Like past emergencies, most of the measures are requests because the government lacks a legal basis to enforce hard lockdowns. The state of emergency will cover the entire duration of the July 23-Aug. 8 Olympics and its main impact will be in barring fans from stadiums and arenas in the Tokyo area.

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BEIJING — Mass testing in a Chinese city bordering Myanmar has found nine more COVID-19 cases, bringing the total to 59 in a week-old outbreak involving the delta variant.

Authorities have locked down Ruili, blocking people from entering or leaving the city in Yunnan province and restricting residents in the urban area to their homes in a bid to contain the spread.

The latest confirmed cases include four Chinese and five Myanmar nationals, including an 11-year-old girl.

On the Myanmar side of the border, more than 250 people have tested positive in the city of Muse in June and July, the Global New Light of Myanmar newspaper reported Sunday, citing an unnamed official.

Myanmar, in the midst of a severe outbreak, reported 3,461 new cases nationwide and 82 deaths in the latest 24-hour period.

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DENPASAR, Indonesia — Indonesia has ordered four foreign tourists to leave the resort island of Bali after violating health protocols as the country endures a devastating wave of COVID-19 illnesses and deaths.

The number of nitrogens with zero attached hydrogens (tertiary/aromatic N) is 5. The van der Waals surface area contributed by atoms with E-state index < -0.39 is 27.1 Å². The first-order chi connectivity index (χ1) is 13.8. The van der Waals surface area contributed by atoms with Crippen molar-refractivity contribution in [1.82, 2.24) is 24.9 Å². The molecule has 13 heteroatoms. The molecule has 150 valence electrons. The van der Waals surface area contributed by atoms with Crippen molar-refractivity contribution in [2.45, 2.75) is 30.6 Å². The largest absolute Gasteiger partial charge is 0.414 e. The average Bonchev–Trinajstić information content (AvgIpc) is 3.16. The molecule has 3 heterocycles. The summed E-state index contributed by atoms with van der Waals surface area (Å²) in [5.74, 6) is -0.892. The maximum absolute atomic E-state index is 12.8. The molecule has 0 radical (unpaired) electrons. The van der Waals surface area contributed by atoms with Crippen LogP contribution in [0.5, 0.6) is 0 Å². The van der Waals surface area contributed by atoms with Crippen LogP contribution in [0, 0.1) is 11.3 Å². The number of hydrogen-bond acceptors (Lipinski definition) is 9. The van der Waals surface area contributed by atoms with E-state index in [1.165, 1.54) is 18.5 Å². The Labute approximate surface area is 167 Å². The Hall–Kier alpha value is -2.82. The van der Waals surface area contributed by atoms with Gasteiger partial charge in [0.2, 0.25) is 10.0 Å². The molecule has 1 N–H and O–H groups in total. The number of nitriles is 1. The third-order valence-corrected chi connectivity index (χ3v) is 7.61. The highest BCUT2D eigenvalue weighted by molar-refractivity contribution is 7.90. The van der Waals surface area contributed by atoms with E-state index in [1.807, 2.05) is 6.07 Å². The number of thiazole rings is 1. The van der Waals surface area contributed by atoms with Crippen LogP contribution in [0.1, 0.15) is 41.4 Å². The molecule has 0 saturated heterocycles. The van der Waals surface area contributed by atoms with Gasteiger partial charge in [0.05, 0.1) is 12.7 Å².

A justice ministry official in Bali says a Russian visitor escaped isolation after testing positive for the coronavirus. She was recaptured and will be deported when she recovers. Also, an American, an Irish citizen and a Russian were accused of defying mask mandates.

They were placed in a detention room at the immigration office while waiting for their flights to their countries later Monday.

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TAIPEI, Taiwan — Two Taiwanese high-tech companies have announced a donation of 10 million doses of anti-coronavirus vaccine made by Germany’s BioNTech to the island’s government, which faces political obstacles in fighting the pandemic.

Taiwan’s health minister suggested in February that Beijing might have disrupted efforts to obtain vaccines for the island democracy, which the mainland’s ruling Communist Party has never controlled but claims as its territory.

A Chinese company, Fosun Pharma, owns BioNTech distribution rights for Greater China. Taiwan Semiconductor Manufacturing Corp. and Hon Hai Precision Electronics said they would buy the vaccine through Fosun Pharma.

TSMC said doses would be shipped from a factory in Germany directly to Taiwan’s anti-disease agency.

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SEOUL, South Korea — South Korea has reported more than 1,000 coronavirus cases for the sixth straight day as the greater capital area entered stringent social distancing restrictions to slow transmissions.

The 1,100 new cases reported by the Korea Disease Control and Prevention Agency were the highest ever for a Monday, when the daily increase is usually smaller because of reduced tests during the weekends.

More than 780 of the cases were from capital Seoul and nearby Incheon and Gyeonggi Province, areas where officials have enforced the country’s strongest social distancing measures starting Monday.

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CompanyMarketRank™Current PricePrice ChangeDividend YieldP/E RatioConsensus RatingConsensus Price Target
Pfizer (PFE)2.8$45.19-1.1%3.45%19.39Hold$43.08